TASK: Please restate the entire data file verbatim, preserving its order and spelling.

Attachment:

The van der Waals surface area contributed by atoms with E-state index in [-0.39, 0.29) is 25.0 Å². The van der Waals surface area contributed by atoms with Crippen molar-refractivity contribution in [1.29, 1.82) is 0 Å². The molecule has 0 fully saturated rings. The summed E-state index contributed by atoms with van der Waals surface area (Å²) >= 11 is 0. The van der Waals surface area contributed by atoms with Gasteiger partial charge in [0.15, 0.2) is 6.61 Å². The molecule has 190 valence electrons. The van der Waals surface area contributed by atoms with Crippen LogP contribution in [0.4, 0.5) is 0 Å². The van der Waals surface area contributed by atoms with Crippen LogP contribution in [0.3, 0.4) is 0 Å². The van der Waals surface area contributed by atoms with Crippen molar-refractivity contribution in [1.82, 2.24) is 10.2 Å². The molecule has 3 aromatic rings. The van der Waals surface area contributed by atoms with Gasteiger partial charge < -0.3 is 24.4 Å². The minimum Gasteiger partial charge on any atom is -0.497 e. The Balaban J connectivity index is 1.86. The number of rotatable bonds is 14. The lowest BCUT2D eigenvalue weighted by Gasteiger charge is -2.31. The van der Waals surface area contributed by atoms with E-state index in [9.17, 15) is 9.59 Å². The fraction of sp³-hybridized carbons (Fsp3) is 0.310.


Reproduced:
The van der Waals surface area contributed by atoms with E-state index in [-0.39, 0.29) is 25.0 Å². The van der Waals surface area contributed by atoms with Crippen molar-refractivity contribution in [1.29, 1.82) is 0 Å². The molecule has 0 fully saturated rings. The summed E-state index contributed by atoms with van der Waals surface area (Å²) >= 11 is 0. The van der Waals surface area contributed by atoms with Gasteiger partial charge in [0.15, 0.2) is 6.61 Å². The molecule has 190 valence electrons. The van der Waals surface area contributed by atoms with Crippen LogP contribution in [0.4, 0.5) is 0 Å². The van der Waals surface area contributed by atoms with Crippen LogP contribution in [0.3, 0.4) is 0 Å². The van der Waals surface area contributed by atoms with Crippen molar-refractivity contribution in [1.82, 2.24) is 10.2 Å². The molecule has 3 aromatic rings. The van der Waals surface area contributed by atoms with Gasteiger partial charge < -0.3 is 24.4 Å². The minimum Gasteiger partial charge on any atom is -0.497 e. The Balaban J connectivity index is 1.86. The number of rotatable bonds is 14. The lowest BCUT2D eigenvalue weighted by Gasteiger charge is -2.31. The van der Waals surface area contributed by atoms with E-state index in [9.17, 15) is 9.59 Å². The fraction of sp³-hybridized carbons (Fsp3) is 0.310.